This article contains SPOILERS. If you haven’t read the issue yet, proceed at your own risk!
[He] felt he had to choose between being a failure and being a fake
Because going against our natural inclinations can make us feel like impostors, we tend to latch on to authenticity as an excuse for sticking with what’s comfortable.
Herminia Ibarra, The Authenticity Paradox
“Authenticity” is a big, nebulous word. I normally encounter the concept in the realm of art — whether it be performance or otherwise — as an indicator of a work’s sincerity or the artist’s commitment to an original, unique vision, but there’s no rubric or scale to truly measure these values. The same can be said about authenticity in one’s personal life. How can one accurately and honestly gauge whether their actions or behaviors come from one’s natural, earnest inclinations when any given person, on their journey through life, undergoes so much change due to a litany of reasons? At what point can the quest for authenticity become a detriment to further development instead of being a welcome pillar of deeply-held tenants? Matt Fraction and Chip Zdarsky’s Sex Criminals 23 reads as a very busy issue, featuring an array of close-ups on the characters of the series, and these moments succeed in showing the struggle for authenticity, though these moments occur within a messy-feeling broader plot. Continue reading →
This article contains SPOILERS. If you haven’t read the issue yet, proceed at your own risk!
At the risk of sounding dramatic, cliche, or platitudinous: sometimes love is not enough to save a relationship. So many things go into successfully balancing the scale of a happy, healthy long-term romantic relationship, and while love is certainly important, it is certainly not the only factor. This is were we see Jon and Suzie in Sex Criminals 20 — at a crossroads, loving each other dearly, but unable to continue as a couple. Continue reading →
Today, Ryan and Drew are discussing Sex Criminals 18, originally released April 19, 2017. As always, this article contains SPOILERS.
There is no intimacy without vulnerability.
Ryan: I try to be a very honest person. I’m essentially George Washington with the cherry tree. Though, of course, I have to caveat that with admitting that I know the cherry tree thing is a myth. Sometimes facts are the enemies of fun. While I am truthful and people in my life find that both helpful and annoying, there is a deeper truth. I started this paragraph intending to say something and we are now at about seventy seven words, so I’ll come out with it. Vulnerability is something I struggle with every day. It’s not enough to refrain from lies, be nice to people, make sure that they are okay and carry on. You aren’t really present in a relationship until you are being truly honest about what you need, sharing your moments of shame, and peeling back the surface to reveal the parts of yourself that you aren’t sure will be accepted. In Sex Criminals 18, Matt Fraction and Chip Zdarsky explore the struggle to be emotionally honest.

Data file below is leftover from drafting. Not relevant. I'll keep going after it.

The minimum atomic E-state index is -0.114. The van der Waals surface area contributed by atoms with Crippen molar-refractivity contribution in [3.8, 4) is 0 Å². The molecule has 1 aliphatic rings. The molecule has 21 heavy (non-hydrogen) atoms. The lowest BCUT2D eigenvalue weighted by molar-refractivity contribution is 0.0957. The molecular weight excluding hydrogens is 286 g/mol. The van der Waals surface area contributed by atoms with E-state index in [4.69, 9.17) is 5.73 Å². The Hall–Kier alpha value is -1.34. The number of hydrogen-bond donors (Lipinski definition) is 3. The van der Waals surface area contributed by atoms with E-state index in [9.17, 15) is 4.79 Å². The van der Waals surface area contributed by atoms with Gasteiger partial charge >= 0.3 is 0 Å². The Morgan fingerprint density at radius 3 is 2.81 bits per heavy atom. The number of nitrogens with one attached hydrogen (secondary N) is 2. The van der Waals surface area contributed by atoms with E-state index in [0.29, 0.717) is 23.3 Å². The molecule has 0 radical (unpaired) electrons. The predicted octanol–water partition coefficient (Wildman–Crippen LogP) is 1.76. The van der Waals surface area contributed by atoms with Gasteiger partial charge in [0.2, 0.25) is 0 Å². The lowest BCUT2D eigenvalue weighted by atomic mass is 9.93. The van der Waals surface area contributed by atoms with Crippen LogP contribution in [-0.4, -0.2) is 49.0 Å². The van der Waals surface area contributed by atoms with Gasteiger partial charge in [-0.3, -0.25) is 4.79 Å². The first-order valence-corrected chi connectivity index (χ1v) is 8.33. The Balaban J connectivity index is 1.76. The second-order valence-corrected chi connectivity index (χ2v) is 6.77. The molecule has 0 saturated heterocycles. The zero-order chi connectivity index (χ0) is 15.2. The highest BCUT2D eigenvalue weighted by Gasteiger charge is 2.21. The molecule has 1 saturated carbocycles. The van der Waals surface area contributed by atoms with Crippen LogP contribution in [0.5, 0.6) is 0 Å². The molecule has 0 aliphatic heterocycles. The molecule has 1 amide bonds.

Today, Patrick and Drew are discussing Sex Criminals 16, originally released February 15th, 2017. As always, this article contains SPOILERS.
Patrick: Matt Fraction and Chip Zdarksy’s Sex Criminals plays with some very big, very difficult ideas. The thematic engine of this series spits out hard questions about identity, sexuality, morality and mental health, but it runs on moment-to-moment action. I’m talking about “action” in the basest sense — Jon and Suzie may have the power to stop time and rob banks, but no one is tuning in for that spectacle. I mean “action” like how we follow one statement from the speaker to its audience, tracking the psychological cause and effect in every second of the interaction. That’s what allows Fraction and Zdarksy to find the drama in Jon repeating “I don’t know how to do this.” His is a prison of inaction, of apathy. In highlighting the action that doesn’t really seem like action, Fraction and Zdarsky drastically alter the speed and intimacy of the story they’re telling. Continue reading →
Today, Ryan M. and Ryan D. are discussing Sex Criminals 14, originally released February 17th, 2016.
Ryan M.: Anyone can be charming at a dinner party. A sense of gaiety and a few well-placed bon mots, and you’re a hit! But dinner parties are not where deep connections are forged. That happens when you see beyond the public facade and get a deeper understanding of what a person is like when they don’t have anything clever to say. When they are struggling to articulate their ideas, but trust you enough to listen anyway. In Sex Criminals 14, writer Matt Fraction and artist Chip Zdarsky offer up that kind of vulnerability even as their characters struggle with it. Continue reading →
Today, Drew and Michael are discussing Sex Criminals 12, originally released September 16th, 2015.